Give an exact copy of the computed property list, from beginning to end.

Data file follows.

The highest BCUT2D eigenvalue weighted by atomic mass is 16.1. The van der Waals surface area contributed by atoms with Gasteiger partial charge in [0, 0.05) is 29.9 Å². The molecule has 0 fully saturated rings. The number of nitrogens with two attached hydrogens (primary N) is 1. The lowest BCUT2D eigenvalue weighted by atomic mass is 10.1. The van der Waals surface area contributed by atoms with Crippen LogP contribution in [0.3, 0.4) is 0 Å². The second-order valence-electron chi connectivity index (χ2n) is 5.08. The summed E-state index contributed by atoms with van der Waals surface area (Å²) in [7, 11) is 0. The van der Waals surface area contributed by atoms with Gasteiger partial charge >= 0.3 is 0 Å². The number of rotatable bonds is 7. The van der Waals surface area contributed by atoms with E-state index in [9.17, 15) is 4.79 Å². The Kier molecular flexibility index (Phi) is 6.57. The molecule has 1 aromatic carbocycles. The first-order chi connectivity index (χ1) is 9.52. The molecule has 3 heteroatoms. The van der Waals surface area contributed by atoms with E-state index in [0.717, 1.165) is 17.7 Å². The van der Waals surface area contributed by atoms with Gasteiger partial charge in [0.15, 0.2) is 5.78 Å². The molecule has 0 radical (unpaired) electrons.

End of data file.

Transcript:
The highest BCUT2D eigenvalue weighted by atomic mass is 16.1. The van der Waals surface area contributed by atoms with Gasteiger partial charge in [0, 0.05) is 29.9 Å². The molecule has 0 fully saturated rings. The number of nitrogens with two attached hydrogens (primary N) is 1. The lowest BCUT2D eigenvalue weighted by atomic mass is 10.1. The van der Waals surface area contributed by atoms with Crippen LogP contribution in [0.3, 0.4) is 0 Å². The second-order valence-electron chi connectivity index (χ2n) is 5.08. The summed E-state index contributed by atoms with van der Waals surface area (Å²) in [7, 11) is 0. The van der Waals surface area contributed by atoms with Gasteiger partial charge >= 0.3 is 0 Å². The number of rotatable bonds is 7. The van der Waals surface area contributed by atoms with E-state index in [9.17, 15) is 4.79 Å². The Kier molecular flexibility index (Phi) is 6.57. The molecule has 1 aromatic carbocycles. The first-order chi connectivity index (χ1) is 9.52. The molecule has 3 heteroatoms. The van der Waals surface area contributed by atoms with E-state index in [0.717, 1.165) is 17.7 Å². The van der Waals surface area contributed by atoms with Gasteiger partial charge in [0.15, 0.2) is 5.78 Å². The molecule has 0 radical (unpaired) electrons.